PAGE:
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Deep Sequencing of Leukemia-specific Mutations in Peripheral Blood Identifies Children with Imminent Relapse of Acute Myeloid Leukemia

Conference contribution
Authors KL Juul-Dam
Erik Delsing Malmberg
Anna Rehammar
Erik Kristiansson
Jonas Abrahamsson
A Aggerholm
MM Dirdal
Kirsi Jahnukainen
Birgitte Lausen
HB Ommen
Henrik Hasle
Linda Fogelstrand
Published in NOPHO Annual Meeting 2019
Publication year 2019
Published at Department of Mathematical Sciences
Institute of Biomedicine
Institute of Clinical Sciences, Department of Pediatrics
Language en
Subject categories Cancer and Oncology, Pediatrics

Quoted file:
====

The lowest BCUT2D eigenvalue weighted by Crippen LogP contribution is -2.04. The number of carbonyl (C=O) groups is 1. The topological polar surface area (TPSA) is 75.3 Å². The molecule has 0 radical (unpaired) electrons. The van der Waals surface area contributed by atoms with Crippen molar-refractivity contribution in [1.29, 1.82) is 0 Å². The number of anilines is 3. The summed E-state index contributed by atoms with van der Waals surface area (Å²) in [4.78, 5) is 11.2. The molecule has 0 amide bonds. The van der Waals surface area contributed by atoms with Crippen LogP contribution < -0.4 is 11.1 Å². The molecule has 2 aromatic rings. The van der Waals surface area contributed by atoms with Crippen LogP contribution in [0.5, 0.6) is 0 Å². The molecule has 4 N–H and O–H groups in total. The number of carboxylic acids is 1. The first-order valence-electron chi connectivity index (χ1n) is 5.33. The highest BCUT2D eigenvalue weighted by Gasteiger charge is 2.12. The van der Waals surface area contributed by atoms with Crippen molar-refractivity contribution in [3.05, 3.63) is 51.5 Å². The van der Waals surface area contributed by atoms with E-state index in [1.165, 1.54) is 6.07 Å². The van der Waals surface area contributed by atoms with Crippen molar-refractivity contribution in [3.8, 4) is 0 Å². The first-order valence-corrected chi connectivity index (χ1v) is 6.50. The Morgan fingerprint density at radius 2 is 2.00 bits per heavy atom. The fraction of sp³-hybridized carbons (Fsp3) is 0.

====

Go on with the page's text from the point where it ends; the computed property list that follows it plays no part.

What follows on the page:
Relapse remains the major problem in childhood acute myeloid leukemia (AML). The outcome in children with imminent relapse may improve if preemptive therapy is initiated at first evidence of leukemia regrowth. This requires measurable residual disease (MRD) monitoring after therapy completion, but only 40% of children with AML harbor genetic abnormalities applicable for quantification using standardized qPCR assays. To enable disease surveillance for all patients, we investigated the potential of early relapse detection in peripheral blood (PB) using patient-tailored deep sequencing (DS) MRD analysis. PB samples were collected at monthly intervals during follow-up from 45 children diagnosed with AML and treated according to the NOPHO-DBH AML 2012 protocol between January 2013 and May 2016 in Denmark, Norway, Sweden and Finland (508 samples, median 11 samples/patient, range 3–27). In relapsed patients, MRD-suitable leukemia-specific single nucleotide variants (SNVs) were identified with exome sequencing (ES) in diagnostic samples and verified at relapse. SNVs were analyzed in PB samples obtained during the months before overt relapse using DS with a sensitivity of 0.02% variant allele frequency (VAF). Until October 1st 2017, 14 patients experienced relapse within 18 months from therapy completion, and in 6 patients analysis has been completed. ES identified 37 leukemia-specific SNVs at diagnosis (median 4 SNVs/patient, range 2–12) of which 23 were also present at relapse (median 3 SNVs/patient, range 1–9). Fourteen MRD-suitable SNVs (1–3/patient) were quantified with DS. In all patients, at least one SNV was detected in PB before overt relapse occurred. The first PB sample showing MRD positivity (median error corrected VAF 0.15%, range 0.03–0.85) preceded hematological relapse at a median interval of 2.3 months (range 0.6–4.7). In conclusion, high-sensitivity quantification of leukemia-specific SNVs can facilitate early detection of imminent relapse and provide a chance for initiation of preemptive treatment.

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